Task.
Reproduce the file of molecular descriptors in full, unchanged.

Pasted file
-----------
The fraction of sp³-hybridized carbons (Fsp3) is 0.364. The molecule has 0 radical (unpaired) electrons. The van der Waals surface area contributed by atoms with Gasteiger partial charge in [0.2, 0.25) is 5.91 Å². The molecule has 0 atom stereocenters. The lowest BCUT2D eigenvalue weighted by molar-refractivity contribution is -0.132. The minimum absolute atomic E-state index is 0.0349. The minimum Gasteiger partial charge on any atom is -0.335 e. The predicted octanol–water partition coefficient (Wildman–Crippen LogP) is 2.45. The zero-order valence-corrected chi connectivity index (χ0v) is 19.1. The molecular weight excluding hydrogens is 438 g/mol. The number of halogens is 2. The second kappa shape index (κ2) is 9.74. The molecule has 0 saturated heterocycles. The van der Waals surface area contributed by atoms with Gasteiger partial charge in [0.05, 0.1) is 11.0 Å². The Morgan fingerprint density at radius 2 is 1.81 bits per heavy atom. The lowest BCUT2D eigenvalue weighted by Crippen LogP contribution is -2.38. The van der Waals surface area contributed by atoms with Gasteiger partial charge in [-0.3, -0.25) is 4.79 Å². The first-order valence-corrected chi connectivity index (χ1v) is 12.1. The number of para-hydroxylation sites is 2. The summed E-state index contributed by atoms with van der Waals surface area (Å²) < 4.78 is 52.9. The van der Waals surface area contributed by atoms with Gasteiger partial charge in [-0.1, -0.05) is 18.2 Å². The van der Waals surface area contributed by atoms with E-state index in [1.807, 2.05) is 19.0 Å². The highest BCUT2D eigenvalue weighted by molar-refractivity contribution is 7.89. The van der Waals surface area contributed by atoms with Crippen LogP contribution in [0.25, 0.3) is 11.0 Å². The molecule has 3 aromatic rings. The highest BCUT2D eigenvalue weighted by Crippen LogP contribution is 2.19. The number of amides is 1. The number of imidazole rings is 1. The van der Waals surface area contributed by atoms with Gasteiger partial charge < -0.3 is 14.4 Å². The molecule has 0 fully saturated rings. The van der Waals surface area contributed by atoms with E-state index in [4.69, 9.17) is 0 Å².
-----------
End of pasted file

The fraction of sp³-hybridized carbons (Fsp3) is 0.364. The molecule has 0 radical (unpaired) electrons. The van der Waals surface area contributed by atoms with Gasteiger partial charge in [0.2, 0.25) is 5.91 Å². The molecule has 0 atom stereocenters. The lowest BCUT2D eigenvalue weighted by molar-refractivity contribution is -0.132. The minimum absolute atomic E-state index is 0.0349. The minimum Gasteiger partial charge on any atom is -0.335 e. The predicted octanol–water partition coefficient (Wildman–Crippen LogP) is 2.45. The zero-order valence-corrected chi connectivity index (χ0v) is 19.1. The molecular weight excluding hydrogens is 438 g/mol. The number of halogens is 2. The second kappa shape index (κ2) is 9.74. The molecule has 0 saturated heterocycles. The van der Waals surface area contributed by atoms with Gasteiger partial charge in [0.05, 0.1) is 11.0 Å². The Morgan fingerprint density at radius 2 is 1.81 bits per heavy atom. The lowest BCUT2D eigenvalue weighted by Crippen LogP contribution is -2.38. The van der Waals surface area contributed by atoms with Gasteiger partial charge in [-0.3, -0.25) is 4.79 Å². The first-order valence-corrected chi connectivity index (χ1v) is 12.1. The number of para-hydroxylation sites is 2. The summed E-state index contributed by atoms with van der Waals surface area (Å²) < 4.78 is 52.9. The van der Waals surface area contributed by atoms with Gasteiger partial charge in [-0.1, -0.05) is 18.2 Å². The van der Waals surface area contributed by atoms with E-state index in [1.807, 2.05) is 19.0 Å². The highest BCUT2D eigenvalue weighted by molar-refractivity contribution is 7.89. The van der Waals surface area contributed by atoms with Crippen LogP contribution in [0.25, 0.3) is 11.0 Å². The molecule has 3 aromatic rings. The highest BCUT2D eigenvalue weighted by Crippen LogP contribution is 2.19. The number of amides is 1. The number of imidazole rings is 1. The van der Waals surface area contributed by atoms with Gasteiger partial charge < -0.3 is 14.4 Å². The molecule has 0 fully saturated rings. The van der Waals surface area contributed by atoms with E-state index in [4.69, 9.17) is 0 Å².